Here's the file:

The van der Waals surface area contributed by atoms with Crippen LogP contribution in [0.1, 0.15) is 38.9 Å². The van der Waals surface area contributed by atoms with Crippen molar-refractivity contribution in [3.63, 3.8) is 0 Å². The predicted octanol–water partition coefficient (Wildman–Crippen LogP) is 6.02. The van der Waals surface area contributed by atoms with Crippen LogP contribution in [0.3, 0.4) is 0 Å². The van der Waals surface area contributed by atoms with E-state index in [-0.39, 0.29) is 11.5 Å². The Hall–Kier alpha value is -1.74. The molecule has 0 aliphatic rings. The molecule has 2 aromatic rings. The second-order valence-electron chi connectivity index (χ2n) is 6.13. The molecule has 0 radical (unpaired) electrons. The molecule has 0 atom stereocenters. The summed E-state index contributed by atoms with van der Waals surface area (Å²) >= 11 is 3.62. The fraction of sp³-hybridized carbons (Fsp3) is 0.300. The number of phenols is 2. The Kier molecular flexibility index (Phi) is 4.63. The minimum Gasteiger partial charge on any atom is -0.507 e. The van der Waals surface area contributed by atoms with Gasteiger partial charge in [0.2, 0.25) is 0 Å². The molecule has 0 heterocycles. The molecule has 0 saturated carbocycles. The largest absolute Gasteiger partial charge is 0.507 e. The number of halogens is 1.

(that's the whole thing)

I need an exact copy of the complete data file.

The van der Waals surface area contributed by atoms with Crippen LogP contribution in [0.1, 0.15) is 38.9 Å². The van der Waals surface area contributed by atoms with Crippen molar-refractivity contribution in [3.63, 3.8) is 0 Å². The predicted octanol–water partition coefficient (Wildman–Crippen LogP) is 6.02. The van der Waals surface area contributed by atoms with Crippen LogP contribution in [0.3, 0.4) is 0 Å². The van der Waals surface area contributed by atoms with E-state index in [-0.39, 0.29) is 11.5 Å². The Hall–Kier alpha value is -1.74. The molecule has 0 aliphatic rings. The molecule has 2 aromatic rings. The second-order valence-electron chi connectivity index (χ2n) is 6.13. The molecule has 0 radical (unpaired) electrons. The molecule has 0 atom stereocenters. The summed E-state index contributed by atoms with van der Waals surface area (Å²) >= 11 is 3.62. The fraction of sp³-hybridized carbons (Fsp3) is 0.300. The number of phenols is 2. The Kier molecular flexibility index (Phi) is 4.63. The minimum Gasteiger partial charge on any atom is -0.507 e. The van der Waals surface area contributed by atoms with Gasteiger partial charge in [0.2, 0.25) is 0 Å². The molecule has 0 heterocycles. The molecule has 0 saturated carbocycles. The largest absolute Gasteiger partial charge is 0.507 e. The number of halogens is 1.